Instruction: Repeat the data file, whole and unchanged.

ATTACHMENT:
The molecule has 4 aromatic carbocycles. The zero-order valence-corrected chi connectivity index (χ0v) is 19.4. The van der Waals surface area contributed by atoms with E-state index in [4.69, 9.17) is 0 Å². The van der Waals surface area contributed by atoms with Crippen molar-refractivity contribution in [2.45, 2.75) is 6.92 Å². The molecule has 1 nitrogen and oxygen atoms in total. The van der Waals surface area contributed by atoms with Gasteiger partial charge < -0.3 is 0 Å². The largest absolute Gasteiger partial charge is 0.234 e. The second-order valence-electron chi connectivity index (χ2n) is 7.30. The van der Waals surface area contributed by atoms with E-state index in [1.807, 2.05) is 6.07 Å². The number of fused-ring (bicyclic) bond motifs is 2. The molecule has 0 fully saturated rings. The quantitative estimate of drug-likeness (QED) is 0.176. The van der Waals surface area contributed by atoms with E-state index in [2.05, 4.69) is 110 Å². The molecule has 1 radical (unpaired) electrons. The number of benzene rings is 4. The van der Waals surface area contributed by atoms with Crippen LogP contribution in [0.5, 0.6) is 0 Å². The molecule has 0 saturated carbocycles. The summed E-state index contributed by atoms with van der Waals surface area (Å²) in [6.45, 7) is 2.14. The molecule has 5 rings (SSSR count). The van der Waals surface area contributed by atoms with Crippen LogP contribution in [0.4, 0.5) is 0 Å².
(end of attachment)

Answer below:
The molecule has 4 aromatic carbocycles. The zero-order valence-corrected chi connectivity index (χ0v) is 19.4. The van der Waals surface area contributed by atoms with E-state index in [4.69, 9.17) is 0 Å². The van der Waals surface area contributed by atoms with Crippen molar-refractivity contribution in [2.45, 2.75) is 6.92 Å². The molecule has 1 nitrogen and oxygen atoms in total. The van der Waals surface area contributed by atoms with Gasteiger partial charge < -0.3 is 0 Å². The largest absolute Gasteiger partial charge is 0.234 e. The second-order valence-electron chi connectivity index (χ2n) is 7.30. The van der Waals surface area contributed by atoms with E-state index in [1.807, 2.05) is 6.07 Å². The number of fused-ring (bicyclic) bond motifs is 2. The molecule has 0 fully saturated rings. The quantitative estimate of drug-likeness (QED) is 0.176. The van der Waals surface area contributed by atoms with E-state index in [2.05, 4.69) is 110 Å². The molecule has 1 radical (unpaired) electrons. The number of benzene rings is 4. The van der Waals surface area contributed by atoms with Crippen LogP contribution in [0.5, 0.6) is 0 Å². The molecule has 0 saturated carbocycles. The summed E-state index contributed by atoms with van der Waals surface area (Å²) in [6.45, 7) is 2.14. The molecule has 5 rings (SSSR count). The van der Waals surface area contributed by atoms with Crippen LogP contribution in [0.4, 0.5) is 0 Å².